Daytime stars go nocturnal for Emmys

Wayne Brady is host of the Daytime Emmy Awards (7 p.m., ABC), live from Radio City Music Hall in New York City. Stars of daytime talk shows, soaps, game shows, home improvement and decorating shows, cartoons and kiddie fare will give and receive statuettes.

Daytime stars -- including Eric Roberts, Sharon Osbourne, Dr. Phil, Donny Osmond, the New York Yankees and the hosts of "The View" -- are scheduled to be on hand. Brady, who has also been host for the Miss America Pageant, has his own daytime syndicated talk show, which is up for four Daytime Emmys.

  • The opening credits for the made-for-cable comedy "Recipe for Disaster" (7 p.m., PAX) unfold in cartoon fashion, and a theme song underscores some of the plot points of the coming film. Unfortunately, the credits are the highlight of this "Disaster." No wonder the movie's stars, John Larroquette and Lesley Ann Warren, spend so much time off screen.

In its desperate attempt to wrangle humor out of tired and predictable slapstick bits, "Disaster" recycles an astounding number of trite cliches and stereotypes. A heavily accented guy named Luigi shows up in the first five minutes, never to be seen again. There's also an arrogant, beret-wearing French chef; a mean-spirited food critic; a fey, ascot-wearing guy; and a Latin hunk whose every move is accompanied by the sound of gypsy guitars. And "Disaster" trades in that most common TV stereotype, the bratty, self-involved, cell-phone addicted American teenager.

  • Godfrey ("Zoolander") is host of "The Celebrity Look-Alike Show" (7 p.m., WB), showcasing nonfamous folk who resemble and can imitate the notable quirks of Jennifer Lopez, Ben Affleck, Britney Spears, Justin Timberlake and others.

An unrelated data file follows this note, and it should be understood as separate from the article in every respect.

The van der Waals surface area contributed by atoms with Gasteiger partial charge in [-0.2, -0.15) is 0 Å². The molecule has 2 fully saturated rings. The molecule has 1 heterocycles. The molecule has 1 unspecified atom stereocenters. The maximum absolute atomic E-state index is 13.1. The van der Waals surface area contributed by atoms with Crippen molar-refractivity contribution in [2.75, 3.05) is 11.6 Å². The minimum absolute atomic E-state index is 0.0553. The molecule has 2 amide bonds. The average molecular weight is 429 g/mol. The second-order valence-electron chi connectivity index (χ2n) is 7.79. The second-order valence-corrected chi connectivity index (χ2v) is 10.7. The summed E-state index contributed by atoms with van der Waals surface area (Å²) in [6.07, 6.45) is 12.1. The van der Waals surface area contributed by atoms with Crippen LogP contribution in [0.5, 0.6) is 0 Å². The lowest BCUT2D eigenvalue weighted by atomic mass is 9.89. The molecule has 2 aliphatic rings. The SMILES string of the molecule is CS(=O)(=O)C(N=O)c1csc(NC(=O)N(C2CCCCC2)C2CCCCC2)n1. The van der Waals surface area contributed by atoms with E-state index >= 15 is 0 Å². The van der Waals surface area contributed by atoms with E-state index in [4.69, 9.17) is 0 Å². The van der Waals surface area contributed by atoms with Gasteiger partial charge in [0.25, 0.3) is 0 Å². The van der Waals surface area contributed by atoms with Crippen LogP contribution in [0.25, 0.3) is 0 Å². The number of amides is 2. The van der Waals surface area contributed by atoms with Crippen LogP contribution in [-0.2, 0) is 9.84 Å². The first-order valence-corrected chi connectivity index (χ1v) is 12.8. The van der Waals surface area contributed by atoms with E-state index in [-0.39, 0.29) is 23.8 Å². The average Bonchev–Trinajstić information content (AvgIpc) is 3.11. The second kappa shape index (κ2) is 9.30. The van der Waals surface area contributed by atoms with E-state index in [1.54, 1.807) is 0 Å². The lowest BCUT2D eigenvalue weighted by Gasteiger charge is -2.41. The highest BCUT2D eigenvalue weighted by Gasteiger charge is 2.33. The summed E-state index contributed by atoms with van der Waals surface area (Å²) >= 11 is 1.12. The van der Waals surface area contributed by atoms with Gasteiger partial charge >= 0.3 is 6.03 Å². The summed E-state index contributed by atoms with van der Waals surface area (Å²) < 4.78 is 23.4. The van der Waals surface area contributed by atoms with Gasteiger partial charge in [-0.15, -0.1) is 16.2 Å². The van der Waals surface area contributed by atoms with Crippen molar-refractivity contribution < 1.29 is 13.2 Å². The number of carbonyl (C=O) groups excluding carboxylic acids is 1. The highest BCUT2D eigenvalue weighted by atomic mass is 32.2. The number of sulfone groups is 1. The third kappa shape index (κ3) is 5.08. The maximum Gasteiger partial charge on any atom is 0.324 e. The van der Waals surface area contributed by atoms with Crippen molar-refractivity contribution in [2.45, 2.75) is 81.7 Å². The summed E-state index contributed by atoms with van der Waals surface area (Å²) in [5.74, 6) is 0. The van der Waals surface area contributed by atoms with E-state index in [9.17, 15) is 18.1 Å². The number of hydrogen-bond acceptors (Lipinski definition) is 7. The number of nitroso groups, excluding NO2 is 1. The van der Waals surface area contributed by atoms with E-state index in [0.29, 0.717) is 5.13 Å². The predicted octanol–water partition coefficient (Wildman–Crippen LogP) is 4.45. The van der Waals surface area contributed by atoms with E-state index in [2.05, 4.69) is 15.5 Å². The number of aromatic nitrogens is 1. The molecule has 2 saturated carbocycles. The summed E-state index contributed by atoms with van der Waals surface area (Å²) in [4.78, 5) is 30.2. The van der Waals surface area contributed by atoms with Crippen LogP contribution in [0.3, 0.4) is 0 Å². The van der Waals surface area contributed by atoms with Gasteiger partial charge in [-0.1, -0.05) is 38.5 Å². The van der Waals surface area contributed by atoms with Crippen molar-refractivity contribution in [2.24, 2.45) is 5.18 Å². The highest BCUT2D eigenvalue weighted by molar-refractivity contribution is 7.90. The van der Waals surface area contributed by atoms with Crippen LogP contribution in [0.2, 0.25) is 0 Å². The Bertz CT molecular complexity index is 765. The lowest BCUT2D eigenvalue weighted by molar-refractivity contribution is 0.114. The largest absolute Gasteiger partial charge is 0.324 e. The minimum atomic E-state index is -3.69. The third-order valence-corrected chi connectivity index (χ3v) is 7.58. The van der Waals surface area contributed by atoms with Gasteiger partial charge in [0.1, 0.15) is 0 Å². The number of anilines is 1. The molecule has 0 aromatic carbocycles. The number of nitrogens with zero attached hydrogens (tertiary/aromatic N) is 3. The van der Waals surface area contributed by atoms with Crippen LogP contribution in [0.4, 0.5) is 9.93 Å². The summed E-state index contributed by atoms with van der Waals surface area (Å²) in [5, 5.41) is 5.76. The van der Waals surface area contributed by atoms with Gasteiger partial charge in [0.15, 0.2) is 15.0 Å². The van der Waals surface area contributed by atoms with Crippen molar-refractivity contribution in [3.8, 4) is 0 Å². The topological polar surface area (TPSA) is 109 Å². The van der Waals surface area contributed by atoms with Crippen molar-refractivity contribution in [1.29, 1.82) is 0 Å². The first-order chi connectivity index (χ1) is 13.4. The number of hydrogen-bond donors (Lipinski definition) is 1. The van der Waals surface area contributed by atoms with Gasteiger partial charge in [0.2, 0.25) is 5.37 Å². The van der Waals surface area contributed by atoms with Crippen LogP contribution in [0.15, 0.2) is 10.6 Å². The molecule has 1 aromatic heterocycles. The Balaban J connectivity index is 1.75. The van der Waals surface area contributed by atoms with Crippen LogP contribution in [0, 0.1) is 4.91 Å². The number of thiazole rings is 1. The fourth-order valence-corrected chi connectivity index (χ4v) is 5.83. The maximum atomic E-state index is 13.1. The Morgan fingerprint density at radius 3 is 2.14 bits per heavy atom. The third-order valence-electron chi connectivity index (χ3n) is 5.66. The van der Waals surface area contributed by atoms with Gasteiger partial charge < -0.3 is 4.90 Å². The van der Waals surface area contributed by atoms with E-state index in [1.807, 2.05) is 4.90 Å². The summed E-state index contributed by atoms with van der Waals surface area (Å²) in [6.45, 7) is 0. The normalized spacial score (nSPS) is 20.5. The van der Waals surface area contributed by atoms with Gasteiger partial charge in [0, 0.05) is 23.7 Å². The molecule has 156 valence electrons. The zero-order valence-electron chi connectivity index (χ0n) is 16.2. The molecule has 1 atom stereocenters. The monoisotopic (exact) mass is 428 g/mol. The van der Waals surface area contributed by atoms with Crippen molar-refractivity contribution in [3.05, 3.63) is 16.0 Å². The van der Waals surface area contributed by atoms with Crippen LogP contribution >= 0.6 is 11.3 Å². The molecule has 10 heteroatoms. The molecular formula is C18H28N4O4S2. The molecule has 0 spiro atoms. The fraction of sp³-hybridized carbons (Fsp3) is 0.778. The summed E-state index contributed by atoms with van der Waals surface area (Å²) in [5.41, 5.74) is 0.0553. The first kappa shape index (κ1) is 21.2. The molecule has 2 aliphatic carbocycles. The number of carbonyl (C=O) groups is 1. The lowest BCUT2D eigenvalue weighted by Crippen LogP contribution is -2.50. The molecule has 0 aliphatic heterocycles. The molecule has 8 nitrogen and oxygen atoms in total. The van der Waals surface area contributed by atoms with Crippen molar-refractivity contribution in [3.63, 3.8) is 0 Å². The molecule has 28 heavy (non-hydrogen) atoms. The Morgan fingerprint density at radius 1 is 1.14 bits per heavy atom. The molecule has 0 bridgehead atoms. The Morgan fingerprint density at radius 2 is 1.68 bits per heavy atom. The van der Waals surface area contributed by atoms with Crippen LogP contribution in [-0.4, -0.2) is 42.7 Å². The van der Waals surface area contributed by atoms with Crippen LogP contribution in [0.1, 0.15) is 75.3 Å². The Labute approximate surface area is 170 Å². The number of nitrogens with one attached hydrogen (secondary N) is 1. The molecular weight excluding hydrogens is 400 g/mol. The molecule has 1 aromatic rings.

Finalists will be chosen by a studio audience to take their mimicry to the streets in an effort to bamboozle the public.

  • Fans of Robin Williams' quicksilver mind should not miss his appearance on "Parkinson" (7 p.m., BBC America). Britain's premiere talk-show host Michael Parkinson is at a loss for words as Williams riffs and rambles about such diverse topics as airport security, the pope, San Francisco, Williams' film "One Hour Photo," body piercing, cocaine and a sex scandal involving former British Prime Minister John Major. Williams remains seated, but hardly silent, as Parkinson's second guest -- author, actor and director Stephen Fry -- discusses his documentary about the endangered Peruvian spectacled bear.

Tonight's other highlights

  • Fred MacMurray defies gravity in the 1961 comedy "The Absent-Minded Professor" (6 p.m., Hallmark). It's followed by the 1963 sequel, "Son of Flubber" (8 p.m.).
  • Scheduled on "Dateline" (7 p.m., NBC): Cuban castaways.
  • Jim Carrey and Renee Zellweger star in the 2001 comedy "Me, Myself and Irene" (7 p.m., Fox).
  • Tom Cruise and Brad Pitt star in the 1994 adaptation of Ann Rice's novel "Interview with the Vampire" (7 p.m., UPN).
  • On back-to-back episodes of "Law & Order: Special Victims Unit" (NBC), a comatose woman becomes pregnant (8 p.m.), a teen vanishes after speaking with Benson (9 p.m.). The second episode is the season finale.
  • Jerry Seinfeld appears on "On the Record with Bob Costas" (10:30 p.m., HBO).

Series notes

Arsenio Hall is host of "Star Search" (7 p.m., CBS) ... On back-to-back episodes of "CSI" (CBS), a hockey homicide (8 p.m.), an alleged killer is caught burying a body (9 p.m.) ... "Reba" stars Christopher Rich and Melissa Peterman are hosts for "The WB's Most Outrageous Outtakes" (8 p.m., WB).

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